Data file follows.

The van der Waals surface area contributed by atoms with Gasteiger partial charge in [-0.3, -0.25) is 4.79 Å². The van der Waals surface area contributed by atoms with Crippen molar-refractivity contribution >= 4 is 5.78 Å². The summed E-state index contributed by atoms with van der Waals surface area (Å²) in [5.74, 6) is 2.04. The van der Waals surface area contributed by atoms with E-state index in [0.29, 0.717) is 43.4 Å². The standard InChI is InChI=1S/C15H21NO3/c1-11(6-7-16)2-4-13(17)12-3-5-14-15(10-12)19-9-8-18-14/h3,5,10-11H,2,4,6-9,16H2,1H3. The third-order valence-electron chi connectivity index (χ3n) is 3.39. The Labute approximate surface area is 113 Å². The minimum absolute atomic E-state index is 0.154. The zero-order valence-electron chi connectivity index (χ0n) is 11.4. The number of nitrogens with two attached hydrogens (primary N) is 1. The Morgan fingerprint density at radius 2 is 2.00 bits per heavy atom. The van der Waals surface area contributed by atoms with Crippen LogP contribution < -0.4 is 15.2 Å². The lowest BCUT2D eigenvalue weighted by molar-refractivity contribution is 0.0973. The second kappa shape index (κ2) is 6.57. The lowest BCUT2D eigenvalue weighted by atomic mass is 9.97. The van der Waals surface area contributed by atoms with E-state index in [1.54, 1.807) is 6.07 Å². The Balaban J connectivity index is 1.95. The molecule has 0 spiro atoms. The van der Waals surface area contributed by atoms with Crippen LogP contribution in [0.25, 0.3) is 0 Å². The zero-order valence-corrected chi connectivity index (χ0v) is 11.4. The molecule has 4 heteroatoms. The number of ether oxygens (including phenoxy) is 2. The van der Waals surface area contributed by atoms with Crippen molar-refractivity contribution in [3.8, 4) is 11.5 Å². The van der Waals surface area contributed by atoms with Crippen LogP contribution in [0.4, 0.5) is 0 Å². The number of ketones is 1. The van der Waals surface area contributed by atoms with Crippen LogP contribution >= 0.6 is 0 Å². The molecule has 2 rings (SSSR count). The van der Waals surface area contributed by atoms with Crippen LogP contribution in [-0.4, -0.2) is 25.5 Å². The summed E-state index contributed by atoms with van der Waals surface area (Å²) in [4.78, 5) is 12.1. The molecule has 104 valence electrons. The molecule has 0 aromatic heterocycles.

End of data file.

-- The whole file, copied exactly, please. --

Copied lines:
The van der Waals surface area contributed by atoms with Gasteiger partial charge in [-0.3, -0.25) is 4.79 Å². The van der Waals surface area contributed by atoms with Crippen molar-refractivity contribution >= 4 is 5.78 Å². The summed E-state index contributed by atoms with van der Waals surface area (Å²) in [5.74, 6) is 2.04. The van der Waals surface area contributed by atoms with E-state index in [0.29, 0.717) is 43.4 Å². The standard InChI is InChI=1S/C15H21NO3/c1-11(6-7-16)2-4-13(17)12-3-5-14-15(10-12)19-9-8-18-14/h3,5,10-11H,2,4,6-9,16H2,1H3. The third-order valence-electron chi connectivity index (χ3n) is 3.39. The Labute approximate surface area is 113 Å². The minimum absolute atomic E-state index is 0.154. The zero-order valence-electron chi connectivity index (χ0n) is 11.4. The number of nitrogens with two attached hydrogens (primary N) is 1. The Morgan fingerprint density at radius 2 is 2.00 bits per heavy atom. The van der Waals surface area contributed by atoms with Crippen LogP contribution < -0.4 is 15.2 Å². The lowest BCUT2D eigenvalue weighted by molar-refractivity contribution is 0.0973. The second kappa shape index (κ2) is 6.57. The lowest BCUT2D eigenvalue weighted by atomic mass is 9.97. The van der Waals surface area contributed by atoms with E-state index in [1.54, 1.807) is 6.07 Å². The Balaban J connectivity index is 1.95. The molecule has 0 spiro atoms. The van der Waals surface area contributed by atoms with Crippen LogP contribution in [0.25, 0.3) is 0 Å². The zero-order valence-corrected chi connectivity index (χ0v) is 11.4. The molecule has 4 heteroatoms. The number of ether oxygens (including phenoxy) is 2. The van der Waals surface area contributed by atoms with Crippen molar-refractivity contribution in [3.8, 4) is 11.5 Å². The van der Waals surface area contributed by atoms with Crippen LogP contribution in [0.4, 0.5) is 0 Å². The number of ketones is 1. The van der Waals surface area contributed by atoms with Crippen LogP contribution >= 0.6 is 0 Å². The molecule has 2 rings (SSSR count). The van der Waals surface area contributed by atoms with Crippen LogP contribution in [-0.4, -0.2) is 25.5 Å². The summed E-state index contributed by atoms with van der Waals surface area (Å²) in [4.78, 5) is 12.1. The molecule has 104 valence electrons. The molecule has 0 aromatic heterocycles.